In junior high, overweight and analytical India Keller (Kathleen Walsh) makes friends with two popular girls, Jen (Susie Balaban) and Sherry (Suzanne Lee Murray). Over the next few years, they meander through the mine fields of dating and social rituals, guided by unwritten laws of conduct.
College changes the women. Jen and Sherry become more feminist, while India discovers she’s attractive and rejects her family and previous life. After college, India falls for Arthur (Jason Tomarken), her boss’ son and everything charming and negative about men. The women learn in different ways how it’s a man’s world.
Playwrights and lyricists Meredith Stiehm and Lisa Zwerling have created a warning toyoung women: Beware the beauty myth. At the same time, they show there are few other avenues.
They’re either trapped in a gilded cage as someone’s wife, or they’ve got to fight in a career stream where the current does not go their way. (Women don’t get promoted as quickly as men, they find.)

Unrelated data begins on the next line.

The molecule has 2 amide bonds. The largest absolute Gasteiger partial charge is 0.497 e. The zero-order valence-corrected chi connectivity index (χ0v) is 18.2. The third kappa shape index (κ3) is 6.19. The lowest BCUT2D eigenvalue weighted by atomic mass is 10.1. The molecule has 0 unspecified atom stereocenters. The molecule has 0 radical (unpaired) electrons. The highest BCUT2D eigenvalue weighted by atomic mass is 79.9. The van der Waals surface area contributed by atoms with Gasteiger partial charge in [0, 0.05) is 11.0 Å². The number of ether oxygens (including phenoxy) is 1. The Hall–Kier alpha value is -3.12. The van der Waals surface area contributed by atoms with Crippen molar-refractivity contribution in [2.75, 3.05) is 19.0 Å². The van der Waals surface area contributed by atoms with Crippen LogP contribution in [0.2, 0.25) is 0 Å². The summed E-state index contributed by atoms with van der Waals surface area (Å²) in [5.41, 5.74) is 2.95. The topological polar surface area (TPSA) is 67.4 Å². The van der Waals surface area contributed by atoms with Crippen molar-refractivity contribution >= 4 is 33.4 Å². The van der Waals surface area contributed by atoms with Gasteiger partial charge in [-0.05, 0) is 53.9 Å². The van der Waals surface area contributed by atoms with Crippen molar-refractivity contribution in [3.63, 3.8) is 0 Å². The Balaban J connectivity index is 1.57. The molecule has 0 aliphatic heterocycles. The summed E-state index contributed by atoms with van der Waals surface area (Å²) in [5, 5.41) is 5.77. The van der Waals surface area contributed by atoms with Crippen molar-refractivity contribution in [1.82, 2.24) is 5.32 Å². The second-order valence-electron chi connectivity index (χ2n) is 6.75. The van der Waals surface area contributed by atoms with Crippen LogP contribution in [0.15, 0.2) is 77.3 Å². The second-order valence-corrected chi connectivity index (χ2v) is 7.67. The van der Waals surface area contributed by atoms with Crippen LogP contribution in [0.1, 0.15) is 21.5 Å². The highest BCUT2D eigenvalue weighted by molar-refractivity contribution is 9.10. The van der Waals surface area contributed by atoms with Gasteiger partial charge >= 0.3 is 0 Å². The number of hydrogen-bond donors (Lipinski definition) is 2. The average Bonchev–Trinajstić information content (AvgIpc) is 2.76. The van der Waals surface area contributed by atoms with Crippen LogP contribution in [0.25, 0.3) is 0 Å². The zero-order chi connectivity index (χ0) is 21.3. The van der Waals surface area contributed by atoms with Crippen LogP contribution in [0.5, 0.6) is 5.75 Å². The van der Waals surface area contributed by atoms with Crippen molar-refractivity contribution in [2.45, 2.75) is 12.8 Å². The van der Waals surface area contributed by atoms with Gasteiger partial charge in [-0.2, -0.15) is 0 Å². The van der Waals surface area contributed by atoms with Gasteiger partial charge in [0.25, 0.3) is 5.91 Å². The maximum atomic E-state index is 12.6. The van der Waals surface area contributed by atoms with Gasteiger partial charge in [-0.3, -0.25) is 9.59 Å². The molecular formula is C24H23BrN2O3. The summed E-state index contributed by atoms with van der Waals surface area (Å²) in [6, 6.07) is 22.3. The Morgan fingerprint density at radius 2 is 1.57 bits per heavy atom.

While the first act hovers on the overly cute, the second act raises the stakes, if not the reality.
This black-and-white world has a few shades of gray: not all men are terrible nor the women blameless. It can be argued India consciously loses the good things in her life, makes wrong choices.
Director Amy Cabranes moves the work from light to dark effectively, all the while allowing humor to charge through. The nearly naked stage works well, and the choreography is always expressive.
None of the 16 tunes would top a chart, yet the music by David Koff, Anna Moschovakis, Lawrence Rush, Stiehm and Zwerling reflects the characters’ emotions with zest or angst, accompanied by musical director Allen Barton on piano.
The cast, nearly all with superb singing voices, is tops — particularly Walsh as highly likable ugly duckling and Matt Walker, who as Elliott Gold exposes the awkwardness and vulnerability some young men have in struggling with the rules for boys. Aptly rounding out the cast are Jennifer Croslow, playing four women, Lisa Robins and Evan Arnold as India’s family, and Nicholas Johnson in two roles.
Grant Alkin’s set — mostly a backdrop with giant images of eyes, an ear and fishnet stockings — makes more out of less. Light design by Jim Cutter and Aaron Francis, while sometimes too bright, nonetheless reinforces mood.